What’s your role in changing world?
The new year is almost upon us, and the world needs to hit a giant “reset” button. What is your role?
If you are proud of your U.S. citizenship, volunteer more. Believe workers should be compensated based on the value they add? Support increased compensation and respect for public school teachers. Are you pro-family? Be more supportive of immigration reform. Pro-life? Be more supportive of the efforts of the Environmental Protection Agency to protect innocent people from industrial pollution.
Believe the Founding Fathers had it right? Fight for an end to tax breaks, lobbyists and entitlements for large corporations. Don’t vote? Vote. Believe in justice and liberty for all? Acknowledge that something has gone very wrong when the U.S. incarcerates more people than any country in the world by any measure, and most for nonviolent crimes. Believe we talk too much about race? Ask why it is that minorities are systemically incarcerated at disproportionately high rates. Believe in biblical grace? Reject three-strikes laws and mandatory sentences, and let judges do their jobs. Feel privileged to go to the doctor and be protected from large medical bills? Desire that blessing for your neighbor as well.
Think these ideas are crazy? Don’t be disappointed when nothing improves.
The Legislature will go back into session in January to consider laws that govern our daily lives. All colleges in Kansas should be teaching a three-hour credit course, while high schools conduct workshops, to motivate students and parents to participate in the Legislature.
Follow what is going on in the Legislature by reading The Eagle each day. Discuss the issues with your family and friends. Notify your state senators and representatives on how you want them to vote. Obtain their names and addresses by calling the Sedgwick County Election Office at 316-660-7100.
Lawmakers receive many e-mails but very few handwritten letters with a postage stamp. So your letter will really count if you write it.
Either you run government or government runs you.
WILLIAM T. DAVITT
Perhaps enough time has elapsed since the vote, followed by the latest in an unending series of price increases for city water, that we can take an objective look at Wichita’s water situation.
It is entirely possible that a majority would have voted favorably on the sales tax proposal had not the water plans been so poorly conceived and articulated. The plan would have allocated $250 million to a business-as-usual approach – no mention of accessing El Dorado Reservoir’s water supply, and not a word of intentions to market the 30 million daily gallons of available gray water.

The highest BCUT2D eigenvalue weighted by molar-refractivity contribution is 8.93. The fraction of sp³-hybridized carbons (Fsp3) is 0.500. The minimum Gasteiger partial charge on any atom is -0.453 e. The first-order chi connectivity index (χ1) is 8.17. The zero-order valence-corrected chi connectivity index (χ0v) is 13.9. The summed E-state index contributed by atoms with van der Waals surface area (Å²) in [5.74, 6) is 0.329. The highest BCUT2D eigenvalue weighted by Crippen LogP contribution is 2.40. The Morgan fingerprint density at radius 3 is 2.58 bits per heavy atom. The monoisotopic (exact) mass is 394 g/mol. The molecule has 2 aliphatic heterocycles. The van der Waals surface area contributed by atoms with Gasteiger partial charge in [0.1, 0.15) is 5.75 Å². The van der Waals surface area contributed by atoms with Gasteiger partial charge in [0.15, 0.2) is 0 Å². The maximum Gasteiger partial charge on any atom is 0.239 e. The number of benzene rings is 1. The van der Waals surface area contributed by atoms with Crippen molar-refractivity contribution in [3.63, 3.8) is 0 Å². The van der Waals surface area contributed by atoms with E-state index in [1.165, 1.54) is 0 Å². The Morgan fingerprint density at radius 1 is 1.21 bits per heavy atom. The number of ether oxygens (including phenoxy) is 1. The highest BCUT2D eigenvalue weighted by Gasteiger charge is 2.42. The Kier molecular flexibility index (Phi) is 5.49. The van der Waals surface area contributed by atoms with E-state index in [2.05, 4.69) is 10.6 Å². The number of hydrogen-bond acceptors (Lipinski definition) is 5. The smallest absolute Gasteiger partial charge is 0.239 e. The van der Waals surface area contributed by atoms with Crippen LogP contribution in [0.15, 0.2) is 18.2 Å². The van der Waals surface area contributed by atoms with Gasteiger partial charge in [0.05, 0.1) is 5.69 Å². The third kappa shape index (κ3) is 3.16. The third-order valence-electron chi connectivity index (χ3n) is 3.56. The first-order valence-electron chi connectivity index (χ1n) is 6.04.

The current approach is not a long-term solution. Cheney Reservoir, a shallow lake by definition, is losing capacity through silt accumulation. Wichita’s costly effort to recharge the Equus Beds with water pumped from the Little Arkansas River has yet to meet expectations. And it is only a matter of time until desalinizing the Equus Beds water becomes uneconomical.
The obvious long-term solution is twofold. First, Wichita should access raw water from El Dorado Reservoir and process it in our own water plant for domestic use. Second, we should develop an infrastructure to market the gray water we now dump into the Arkansas River or into Four Mile Creek.
Neither of these projects is inexpensive, and perhaps they cannot be taken on simultaneously. However, the long-term dividends from both are huge.
JAMES C. REMSBERG
Rep. Mike Pompeo, R-Wichita, alleges the Safe and Accurate Food Labeling Act is a commonsense solution to keeping food affordable and improving crop yields (“GMO bill keeps focus on science,” Dec. 14 Opinion). But there is nothing safe or accurate about it.
He maintains that genetically modified organisms really are needed to feed a hungry world. Many countries have already proved that you don’t need GMOs to feed the world.